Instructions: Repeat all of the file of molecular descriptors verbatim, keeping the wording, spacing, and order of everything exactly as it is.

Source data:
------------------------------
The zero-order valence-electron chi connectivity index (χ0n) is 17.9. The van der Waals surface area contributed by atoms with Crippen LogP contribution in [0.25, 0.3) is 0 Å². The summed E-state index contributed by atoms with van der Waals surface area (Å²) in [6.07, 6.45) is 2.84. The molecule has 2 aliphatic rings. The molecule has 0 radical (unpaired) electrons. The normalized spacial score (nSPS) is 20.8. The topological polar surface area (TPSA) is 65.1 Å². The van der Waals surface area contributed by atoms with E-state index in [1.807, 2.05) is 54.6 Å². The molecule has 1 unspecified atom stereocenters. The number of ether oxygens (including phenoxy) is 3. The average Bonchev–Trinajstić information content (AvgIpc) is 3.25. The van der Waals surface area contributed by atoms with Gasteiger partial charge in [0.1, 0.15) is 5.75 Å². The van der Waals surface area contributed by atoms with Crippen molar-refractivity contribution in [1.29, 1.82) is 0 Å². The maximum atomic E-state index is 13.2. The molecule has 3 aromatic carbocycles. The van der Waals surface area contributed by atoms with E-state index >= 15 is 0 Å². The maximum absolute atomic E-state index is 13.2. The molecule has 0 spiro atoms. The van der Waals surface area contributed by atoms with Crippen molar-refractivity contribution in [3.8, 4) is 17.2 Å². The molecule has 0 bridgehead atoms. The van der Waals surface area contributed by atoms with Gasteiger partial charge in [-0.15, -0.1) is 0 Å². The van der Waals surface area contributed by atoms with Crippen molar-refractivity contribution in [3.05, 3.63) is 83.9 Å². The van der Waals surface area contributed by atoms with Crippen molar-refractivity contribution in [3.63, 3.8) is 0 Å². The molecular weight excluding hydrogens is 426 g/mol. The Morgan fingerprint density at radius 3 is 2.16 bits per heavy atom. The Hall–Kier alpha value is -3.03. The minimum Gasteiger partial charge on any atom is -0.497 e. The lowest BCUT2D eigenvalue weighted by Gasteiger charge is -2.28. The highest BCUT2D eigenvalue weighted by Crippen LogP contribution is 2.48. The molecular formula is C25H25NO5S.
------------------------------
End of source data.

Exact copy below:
The zero-order valence-electron chi connectivity index (χ0n) is 17.9. The van der Waals surface area contributed by atoms with Crippen LogP contribution in [0.25, 0.3) is 0 Å². The summed E-state index contributed by atoms with van der Waals surface area (Å²) in [6.07, 6.45) is 2.84. The molecule has 2 aliphatic rings. The molecule has 0 radical (unpaired) electrons. The normalized spacial score (nSPS) is 20.8. The topological polar surface area (TPSA) is 65.1 Å². The van der Waals surface area contributed by atoms with E-state index in [1.807, 2.05) is 54.6 Å². The molecule has 1 unspecified atom stereocenters. The number of ether oxygens (including phenoxy) is 3. The average Bonchev–Trinajstić information content (AvgIpc) is 3.25. The van der Waals surface area contributed by atoms with Gasteiger partial charge in [0.1, 0.15) is 5.75 Å². The van der Waals surface area contributed by atoms with Crippen molar-refractivity contribution in [1.29, 1.82) is 0 Å². The maximum atomic E-state index is 13.2. The molecule has 3 aromatic carbocycles. The van der Waals surface area contributed by atoms with E-state index >= 15 is 0 Å². The maximum absolute atomic E-state index is 13.2. The molecule has 0 spiro atoms. The van der Waals surface area contributed by atoms with Crippen molar-refractivity contribution in [3.8, 4) is 17.2 Å². The molecule has 0 bridgehead atoms. The van der Waals surface area contributed by atoms with Gasteiger partial charge in [-0.15, -0.1) is 0 Å². The van der Waals surface area contributed by atoms with Crippen molar-refractivity contribution in [3.05, 3.63) is 83.9 Å². The van der Waals surface area contributed by atoms with Crippen molar-refractivity contribution in [3.63, 3.8) is 0 Å². The molecular weight excluding hydrogens is 426 g/mol. The Morgan fingerprint density at radius 3 is 2.16 bits per heavy atom. The Hall–Kier alpha value is -3.03. The minimum Gasteiger partial charge on any atom is -0.497 e. The lowest BCUT2D eigenvalue weighted by Gasteiger charge is -2.28. The highest BCUT2D eigenvalue weighted by Crippen LogP contribution is 2.48. The molecular formula is C25H25NO5S.